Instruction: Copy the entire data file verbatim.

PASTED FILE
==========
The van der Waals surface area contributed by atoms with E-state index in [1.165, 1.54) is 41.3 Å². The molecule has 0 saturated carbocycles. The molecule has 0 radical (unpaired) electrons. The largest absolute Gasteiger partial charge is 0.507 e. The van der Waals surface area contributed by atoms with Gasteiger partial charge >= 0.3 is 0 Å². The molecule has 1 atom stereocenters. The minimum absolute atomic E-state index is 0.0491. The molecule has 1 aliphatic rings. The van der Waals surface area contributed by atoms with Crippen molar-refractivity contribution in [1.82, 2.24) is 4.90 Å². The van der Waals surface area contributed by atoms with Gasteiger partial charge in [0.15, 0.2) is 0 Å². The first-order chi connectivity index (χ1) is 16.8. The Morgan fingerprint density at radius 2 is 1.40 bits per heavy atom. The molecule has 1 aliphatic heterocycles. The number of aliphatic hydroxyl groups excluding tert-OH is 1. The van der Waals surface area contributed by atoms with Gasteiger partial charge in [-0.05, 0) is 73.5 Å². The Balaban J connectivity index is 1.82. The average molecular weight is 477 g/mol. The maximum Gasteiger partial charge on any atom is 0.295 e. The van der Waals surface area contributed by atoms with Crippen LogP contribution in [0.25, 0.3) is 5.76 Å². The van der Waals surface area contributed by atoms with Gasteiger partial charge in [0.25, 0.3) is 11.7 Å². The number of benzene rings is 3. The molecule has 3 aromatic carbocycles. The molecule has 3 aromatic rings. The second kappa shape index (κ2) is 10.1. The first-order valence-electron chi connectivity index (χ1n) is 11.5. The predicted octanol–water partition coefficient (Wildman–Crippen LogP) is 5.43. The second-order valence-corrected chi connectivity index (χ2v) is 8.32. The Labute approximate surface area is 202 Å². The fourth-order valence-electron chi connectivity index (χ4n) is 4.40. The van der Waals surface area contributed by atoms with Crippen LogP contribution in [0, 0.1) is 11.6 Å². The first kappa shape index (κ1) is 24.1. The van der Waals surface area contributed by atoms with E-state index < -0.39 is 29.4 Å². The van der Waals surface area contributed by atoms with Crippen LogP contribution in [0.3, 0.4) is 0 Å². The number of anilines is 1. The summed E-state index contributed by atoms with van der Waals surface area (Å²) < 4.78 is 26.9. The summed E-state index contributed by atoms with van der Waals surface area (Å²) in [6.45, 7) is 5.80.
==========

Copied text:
The van der Waals surface area contributed by atoms with E-state index in [1.165, 1.54) is 41.3 Å². The molecule has 0 saturated carbocycles. The molecule has 0 radical (unpaired) electrons. The largest absolute Gasteiger partial charge is 0.507 e. The van der Waals surface area contributed by atoms with Gasteiger partial charge >= 0.3 is 0 Å². The molecule has 1 atom stereocenters. The minimum absolute atomic E-state index is 0.0491. The molecule has 1 aliphatic rings. The van der Waals surface area contributed by atoms with Crippen molar-refractivity contribution in [1.82, 2.24) is 4.90 Å². The van der Waals surface area contributed by atoms with Gasteiger partial charge in [0.15, 0.2) is 0 Å². The first-order chi connectivity index (χ1) is 16.8. The Morgan fingerprint density at radius 2 is 1.40 bits per heavy atom. The molecule has 1 aliphatic heterocycles. The number of aliphatic hydroxyl groups excluding tert-OH is 1. The van der Waals surface area contributed by atoms with Gasteiger partial charge in [-0.05, 0) is 73.5 Å². The Balaban J connectivity index is 1.82. The average molecular weight is 477 g/mol. The maximum Gasteiger partial charge on any atom is 0.295 e. The van der Waals surface area contributed by atoms with Crippen LogP contribution in [0.25, 0.3) is 5.76 Å². The van der Waals surface area contributed by atoms with Gasteiger partial charge in [0.25, 0.3) is 11.7 Å². The number of benzene rings is 3. The molecule has 3 aromatic carbocycles. The molecule has 3 aromatic rings. The second kappa shape index (κ2) is 10.1. The first-order valence-electron chi connectivity index (χ1n) is 11.5. The predicted octanol–water partition coefficient (Wildman–Crippen LogP) is 5.43. The second-order valence-corrected chi connectivity index (χ2v) is 8.32. The Labute approximate surface area is 202 Å². The fourth-order valence-electron chi connectivity index (χ4n) is 4.40. The van der Waals surface area contributed by atoms with Crippen LogP contribution in [0, 0.1) is 11.6 Å². The first kappa shape index (κ1) is 24.1. The van der Waals surface area contributed by atoms with E-state index < -0.39 is 29.4 Å². The van der Waals surface area contributed by atoms with Crippen LogP contribution in [0.3, 0.4) is 0 Å². The number of anilines is 1. The summed E-state index contributed by atoms with van der Waals surface area (Å²) < 4.78 is 26.9. The summed E-state index contributed by atoms with van der Waals surface area (Å²) in [6.45, 7) is 5.80.